The Department of the Gulf’s medical director, a Dr. Alexander, “visited him every half hour during the day, and was with him at the moment of his death,” Banks noted.

No finer officer could have represented Maine amidst the Louisiana bayous. Coan “was a man upon whom his officers called whenever important or perilous service was to be performed,” Banks wrote.

He died as it were in battle for, although falling by disease,” Coan had against the advice of the 12th Maine’s surgeons accompanied “his command through all the combats and marches of a campaign as arduous … as any that had occurred,” and for this “he deserves to be remembered,” Banks noted.

Capt. Abbott Coan of Orono died of disease aboard the steamboat Empire Parish on May 17, 1863. The ship may have been converted to a hospital transport with wards similar to this one aboard another Louisiana-based hospital transport. (Harper’s Weekly)

Abbott Coan “died regretted by all those who had known him, in the service of his country, in which he had been faithful in every position and to every every,” Banks stressed.

The presence of friends, and the completion of the patriotic service in which he was engaged—that of restoring the peace of his country—would have made the death-bed all that could be desired for a Christian and a soldier.

I have the honor to be, with much respect, your obedient servant,” Banks concluded.

Mrs. Coan shared the letter with N. Wilson, who in turn (with the widow’s permission) asked Daily Whig & Courier editor William Wheeler if “you will esteem it a pleasure to publish.”

Thinking about Coan’s survivors, Wilson asked that “may a kind of providence protect and shield the afflicted, disconsolate widow, and the young orphan boy, and stay the hand and strengthen the heart …

Capt. Coan has gone to his long home,” Wilson commented. “The grave may cover his mortal remains, but the spirit has gone to Him who gave it, and his memory will ever live fresh and green in the hearts of all who knew him.”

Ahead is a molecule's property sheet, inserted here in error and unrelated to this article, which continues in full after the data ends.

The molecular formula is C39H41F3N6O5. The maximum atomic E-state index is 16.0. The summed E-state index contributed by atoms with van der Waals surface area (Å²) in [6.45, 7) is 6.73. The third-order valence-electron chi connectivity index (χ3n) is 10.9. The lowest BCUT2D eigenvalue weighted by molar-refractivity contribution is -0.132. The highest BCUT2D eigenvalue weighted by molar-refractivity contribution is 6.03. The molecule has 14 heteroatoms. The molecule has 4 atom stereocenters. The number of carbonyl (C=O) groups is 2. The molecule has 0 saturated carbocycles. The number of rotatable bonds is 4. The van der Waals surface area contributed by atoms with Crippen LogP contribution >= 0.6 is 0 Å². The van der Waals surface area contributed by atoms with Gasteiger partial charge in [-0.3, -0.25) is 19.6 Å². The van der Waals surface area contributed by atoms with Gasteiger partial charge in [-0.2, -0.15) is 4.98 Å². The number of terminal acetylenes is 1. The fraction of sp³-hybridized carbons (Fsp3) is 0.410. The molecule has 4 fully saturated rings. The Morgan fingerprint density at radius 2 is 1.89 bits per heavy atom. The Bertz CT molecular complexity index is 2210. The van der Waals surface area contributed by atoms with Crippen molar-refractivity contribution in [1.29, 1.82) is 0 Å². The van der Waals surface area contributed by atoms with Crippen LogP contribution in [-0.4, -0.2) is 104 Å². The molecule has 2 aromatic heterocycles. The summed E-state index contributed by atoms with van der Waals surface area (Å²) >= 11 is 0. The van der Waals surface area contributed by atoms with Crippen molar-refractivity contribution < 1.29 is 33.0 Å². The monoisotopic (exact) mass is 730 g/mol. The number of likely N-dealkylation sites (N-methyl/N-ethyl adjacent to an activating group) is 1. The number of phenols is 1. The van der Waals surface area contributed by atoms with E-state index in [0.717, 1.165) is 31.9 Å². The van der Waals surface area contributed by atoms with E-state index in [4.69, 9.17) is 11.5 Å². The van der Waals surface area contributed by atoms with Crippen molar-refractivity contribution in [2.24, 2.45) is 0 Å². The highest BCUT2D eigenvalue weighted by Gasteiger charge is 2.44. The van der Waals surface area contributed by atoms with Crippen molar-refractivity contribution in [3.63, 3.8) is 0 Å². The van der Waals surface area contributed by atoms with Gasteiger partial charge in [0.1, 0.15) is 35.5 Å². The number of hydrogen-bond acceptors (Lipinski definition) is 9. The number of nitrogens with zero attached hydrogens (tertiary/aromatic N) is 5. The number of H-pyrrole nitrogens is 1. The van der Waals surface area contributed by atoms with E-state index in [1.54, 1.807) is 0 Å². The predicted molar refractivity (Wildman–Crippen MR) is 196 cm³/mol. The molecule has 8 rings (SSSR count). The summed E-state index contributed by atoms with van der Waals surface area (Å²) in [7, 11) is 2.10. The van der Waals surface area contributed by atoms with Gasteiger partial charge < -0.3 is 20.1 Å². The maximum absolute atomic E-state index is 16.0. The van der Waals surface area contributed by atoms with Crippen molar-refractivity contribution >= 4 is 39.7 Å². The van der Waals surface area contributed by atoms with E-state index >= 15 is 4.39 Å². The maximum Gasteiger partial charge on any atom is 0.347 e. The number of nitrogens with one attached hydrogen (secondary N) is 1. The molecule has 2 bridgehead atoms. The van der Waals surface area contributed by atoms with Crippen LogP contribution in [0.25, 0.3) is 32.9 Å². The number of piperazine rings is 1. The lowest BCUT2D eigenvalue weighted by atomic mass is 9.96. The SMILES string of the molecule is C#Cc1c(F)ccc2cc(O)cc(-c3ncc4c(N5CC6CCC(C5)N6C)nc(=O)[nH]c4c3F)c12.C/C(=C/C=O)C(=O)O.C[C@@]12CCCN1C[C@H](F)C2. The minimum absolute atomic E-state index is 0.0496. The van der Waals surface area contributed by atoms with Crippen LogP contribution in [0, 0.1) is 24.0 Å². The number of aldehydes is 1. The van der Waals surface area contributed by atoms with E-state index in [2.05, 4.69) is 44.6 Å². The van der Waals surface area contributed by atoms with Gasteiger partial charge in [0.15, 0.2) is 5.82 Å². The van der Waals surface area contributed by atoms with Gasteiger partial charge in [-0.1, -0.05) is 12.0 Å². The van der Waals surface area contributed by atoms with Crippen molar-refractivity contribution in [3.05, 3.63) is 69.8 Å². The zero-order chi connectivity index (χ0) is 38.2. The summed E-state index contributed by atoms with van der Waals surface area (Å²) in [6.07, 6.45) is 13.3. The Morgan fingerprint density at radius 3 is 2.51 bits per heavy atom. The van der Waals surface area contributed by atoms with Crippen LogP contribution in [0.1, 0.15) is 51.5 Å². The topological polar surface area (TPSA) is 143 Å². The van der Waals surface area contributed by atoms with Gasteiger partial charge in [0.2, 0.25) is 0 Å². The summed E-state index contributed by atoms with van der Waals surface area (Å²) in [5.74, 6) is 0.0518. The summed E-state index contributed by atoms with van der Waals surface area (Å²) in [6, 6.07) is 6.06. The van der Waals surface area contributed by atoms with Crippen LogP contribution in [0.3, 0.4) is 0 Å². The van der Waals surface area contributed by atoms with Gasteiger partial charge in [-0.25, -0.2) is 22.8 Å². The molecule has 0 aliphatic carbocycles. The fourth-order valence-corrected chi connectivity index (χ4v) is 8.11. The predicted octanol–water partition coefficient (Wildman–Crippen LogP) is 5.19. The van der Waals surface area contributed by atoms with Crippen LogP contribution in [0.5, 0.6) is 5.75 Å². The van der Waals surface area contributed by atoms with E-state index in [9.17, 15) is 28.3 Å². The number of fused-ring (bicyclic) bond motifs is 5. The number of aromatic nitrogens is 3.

If you enjoy reading the adventures of Mainers caught up in the Civil War, be sure to like Maine at War on Facebook and get a copy of the new Maine at War Volume 1: Bladensburg to Sharpsburg, available online at Amazon and all major book retailers, including Books-A-Million and Barnes & Noble. —————————————————————————————————————–

Sources: 1861 Maine Adjutant General’s Report, Appendix D, p. 419; The Death of Capt. Coan, Daily Whig & Courier, Friday, July 3, 1863

Brian Swartz can be reached at He enjoys hearing from Civil War buffs interested in Maine’s involvement in the war.

Brian Swartz

About Brian Swartz

Welcome to "Maine at War," the blog about the roles played by Maine and her sons and daughters in the Civil War. I am a Civil War buff and a newspaper editor recently retired from the Bangor Daily News. Maine sent hero upon hero — soldiers, nurses, sailors, chaplains, physicians — south to preserve their country in the 1860s. “Maine at War” introduces these heroes and heroines, who, for the most part, upheld the state's honor during that terrible conflict. We tour the battlefields where they fought, and we learn about the Civil War by focusing on Maine’s involvement with it. Be prepared: As I discover to this very day, the facts taught in American classrooms don’t always jibe with Civil War reality. I can be reached at